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Old 12-12-2007, 02:14 PM  
rlc2052
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Default Open Joist. Is this safe??

I was inspecting my house to see what kind of load bearing my floors could take. I have an open joist system that uses 11.75" joists with 24" in-between them. When building the house, the contractor connected the joist to the wall by cutting back the bottom 2X4 so that it does not connect to the cinder block wall. Only the top 2X4 goes into the cinder block.
How bad is this, and how can I support this better?

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Old 12-12-2007, 02:40 PM  
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Wow!

That is one seriously butchered joist, and you say they are all like that??? You're right, that lower part of the joist needs to be supported. Off the top of my head I'd think maybe using steel brackets under the joist and attached to the cinder block with tapcons or other sort of anchors.

Give it some time here and see what others have to say. I'm guessing you'll get plenty of ideas from other members, not to mention plenty of s.


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Old 12-12-2007, 05:58 PM  
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Thanks ToolGuy.
Yeah they are all like this, and it is a 3 story townhouse. This is the only exposed part that is behind the fire place. The rest is behind sheet rock.
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Old 12-12-2007, 06:05 PM  
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Did you buy the house new? I'm wondering because the builder may be liable for the repair.
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Old 12-12-2007, 06:36 PM  
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No, it is about 15 years old. I bought it about 3 months ago.
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Old 12-12-2007, 07:03 PM  
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Default Guy's

Slow down there speedy...
Those look like top loaded truss joists...old style. These are just fine. The weight is on the top cord,and the metal part in between is the cross section web. No support is needed under the bottom. In fact if you support the bottom you CHANGE the engineered truss. This is typical of townhouses.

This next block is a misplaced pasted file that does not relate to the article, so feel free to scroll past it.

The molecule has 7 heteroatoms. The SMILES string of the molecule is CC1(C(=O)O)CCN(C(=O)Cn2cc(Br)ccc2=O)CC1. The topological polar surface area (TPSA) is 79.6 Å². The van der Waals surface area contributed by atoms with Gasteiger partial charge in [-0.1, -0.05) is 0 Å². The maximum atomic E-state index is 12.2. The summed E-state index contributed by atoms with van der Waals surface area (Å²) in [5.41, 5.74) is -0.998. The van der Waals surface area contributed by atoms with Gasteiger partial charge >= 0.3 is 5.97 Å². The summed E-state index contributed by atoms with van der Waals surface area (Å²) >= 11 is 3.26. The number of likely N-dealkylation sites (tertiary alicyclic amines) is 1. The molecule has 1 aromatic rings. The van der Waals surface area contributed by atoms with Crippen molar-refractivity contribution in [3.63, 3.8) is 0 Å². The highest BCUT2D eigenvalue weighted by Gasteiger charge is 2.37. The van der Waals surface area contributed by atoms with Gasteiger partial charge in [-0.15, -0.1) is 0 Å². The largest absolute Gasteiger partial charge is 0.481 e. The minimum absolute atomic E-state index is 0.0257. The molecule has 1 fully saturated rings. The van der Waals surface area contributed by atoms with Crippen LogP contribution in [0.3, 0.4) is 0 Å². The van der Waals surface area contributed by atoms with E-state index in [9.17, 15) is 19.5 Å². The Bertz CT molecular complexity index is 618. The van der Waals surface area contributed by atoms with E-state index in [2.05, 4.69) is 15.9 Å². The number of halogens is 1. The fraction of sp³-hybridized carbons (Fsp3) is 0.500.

If you have any doubt, contact a structural engineer and they will tell you the same thing.
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Old 12-12-2007, 08:31 PM  
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Thanks Inspector D
This seems like it will really affect the load bearing capacity of my floors though. Do you have any idea of what psf load these could take? I can only find load bearing formulas for newer joists that connect at the bottom.
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Old 12-13-2007, 12:30 AM  
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Oopsie, hope you didn't rip out those walls yet.
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Old 12-14-2007, 08:29 PM  
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Default Hi rlc

Your truss capacity is fine, If you want to you can ask the local building dept if they still have your building on record for the PSF loads.
Then you can see from your dept what the capacities are. They are different around the country because of wind, snow, seismic and size of building. If you are over 3 stories tall you follow a separate set of building specifications.
But since the whole development has not fallen down...you should be OK.

And as for you Tool guy.... , We all want to help...that is why we are here, to watch out for each other.
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Old 12-15-2007, 11:58 AM  
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I just realized how much that smiley looks a lot like me.


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